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The relative calm of Senegal has been shattered by protests, arrests and deaths

ARI SHAPIRO, HOST:

The relative calm of Senegal in West Africa has been shattered this past week by protests and clashes with police. More than a dozen people have died and hundreds have been arrested. In the capital, Dakar, the government has deployed the army and suspended cellphone data and access to some social media. AFP's West Africa correspondent Portia Crowe joins us from Dakar. Welcome.

PORTIA CROWE: Thank you.

SHAPIRO: These protests began after a popular opposition politician and potential presidential candidate was convicted and sentenced on Thursday. Why did that inspire people to take to the streets?

CROWE: That's right. So as you mentioned, it has to do with the popular opposition politician, Ousmane Sonko, who was convicted in absentia in Dakar court on Thursday. It seems the conviction will make him ineligible to contest the presidential election in February. And Sonko himself and his supporters claim that it's all been sort of a ploy to keep him out of politics. So that's sort of what sets things off. But the other reason that tensions have been running high is that Senegalese people have been waiting for months to find out whether the president, Macky Sall, will stand for a third term in next year's election. His opponents say that that would be unconstitutional, so that's definitely another reason people have been rallying in support of Sonko, but also kind of against President Sall and the possibility of a third mandate.

SHAPIRO: Senegal and the capital, Dakar, are known for stability in a region where many countries have a history of instability. So what have the streets of the capital have been like these last few days?

CROWE: So things were quite tense on Thursday and Friday. Nine people died, and that death toll has since risen. The university campus in Dakar was ransacked. Entire buildings were burnt down. Security forces were firing tear gas, and protesters were throwing stones. And at least 500 people have been arrested. But today is calmer. People have ventured out to the grocery stores and seem to be stocking up on provisions. This morning, there were long lines outside of banks with people trying to withdraw cash.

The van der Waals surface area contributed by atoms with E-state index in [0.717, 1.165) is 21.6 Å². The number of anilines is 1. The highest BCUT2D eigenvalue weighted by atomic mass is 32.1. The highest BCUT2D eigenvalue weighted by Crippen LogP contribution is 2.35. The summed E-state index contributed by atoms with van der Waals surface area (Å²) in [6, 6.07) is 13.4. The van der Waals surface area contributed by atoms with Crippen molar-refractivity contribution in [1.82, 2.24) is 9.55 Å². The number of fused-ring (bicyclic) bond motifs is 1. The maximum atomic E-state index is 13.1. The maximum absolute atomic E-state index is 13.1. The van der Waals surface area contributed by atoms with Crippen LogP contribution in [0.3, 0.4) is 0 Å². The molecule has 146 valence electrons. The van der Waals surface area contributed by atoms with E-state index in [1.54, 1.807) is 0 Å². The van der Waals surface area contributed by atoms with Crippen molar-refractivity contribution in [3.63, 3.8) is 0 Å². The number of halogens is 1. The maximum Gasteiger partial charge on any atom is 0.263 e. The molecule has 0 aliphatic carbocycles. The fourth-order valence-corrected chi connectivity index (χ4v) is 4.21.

SHAPIRO: So much of this revolves around what the president, Macky Sall, will do and whether he'll run for a third term. Has he spoken since these clashes started the protests on Thursday?

CROWE: No, if you can believe it. This has been going on since Thursday. We're now Monday. More than a dozen people have died so far. And neither President Sall, nor Ousmane Sonko has spoken publicly. Other cabinet ministers have spoken. And Sonko, we presume, is still in his home in Dakar, where he's been locked in by a heavy security force presence and being under what he calls illegal house arrest - hasn't stopped him from making video addresses or statements on social media in the past, but he hasn't made any kind of public statement since the verdict on Thursday or the ensuing violence either, although his party has condemned what it described as repression and police brutality.

SHAPIRO: And meanwhile, how are people getting by in the capital without widespread internet access or cellphone data?

CROWE: The internet has been increasingly restricted, so - and it continues to be. So the government first blocked access just to social networks, including WhatsApp, Facebook, Twitter, Instagram, YouTube. That was on Thursday evening. And so those were only accessible with certain VPNs. Then many VPNs started to be blocked. And then yesterday, Sunday afternoon, the government sort of further restricted access by suspending all mobile data. So then even, like, basic web searches and emails were only possible when connected to Wi-Fi. That was temporarily lifted this morning, but it seems to be back again. So, you know, and that is having a financial impact as well, because a lot of financial transactions are made using mobile money, which relies on the internet.

SHAPIRO: You said calm seems to be returning to the streets. Does it look like this is ending?

CROWE: Right now, calm has more or less returned, and that's important for people's safety and people's livelihoods. It's clear this is going to have a significant impact on the economy. But as for whether the calm will persist, the big question kind of on everyone's minds is, what's going to happen to Sonko himself? He's not been arrested despite being convicted and surrounded in his home by security forces. And I think the big thing many people are worried about is, what will happen if he is arrested? And if that happens, I think we'll maybe look back on this moment as sort of the calm between storms.

SHAPIRO: That's Portia Crowe, a correspondent with AFP in Dakar, Senegal. Thanks for your reporting.

CROWE: Thank you. Transcript provided by NPR, Copyright NPR.

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Tyler Bartlam
Ari Shapiro has been one of the hosts of All Things Considered, NPR's award-winning afternoon newsmagazine, since 2015. During his first two years on the program, listenership to All Things Considered grew at an unprecedented rate, with more people tuning in during a typical quarter-hour than any other program on the radio.
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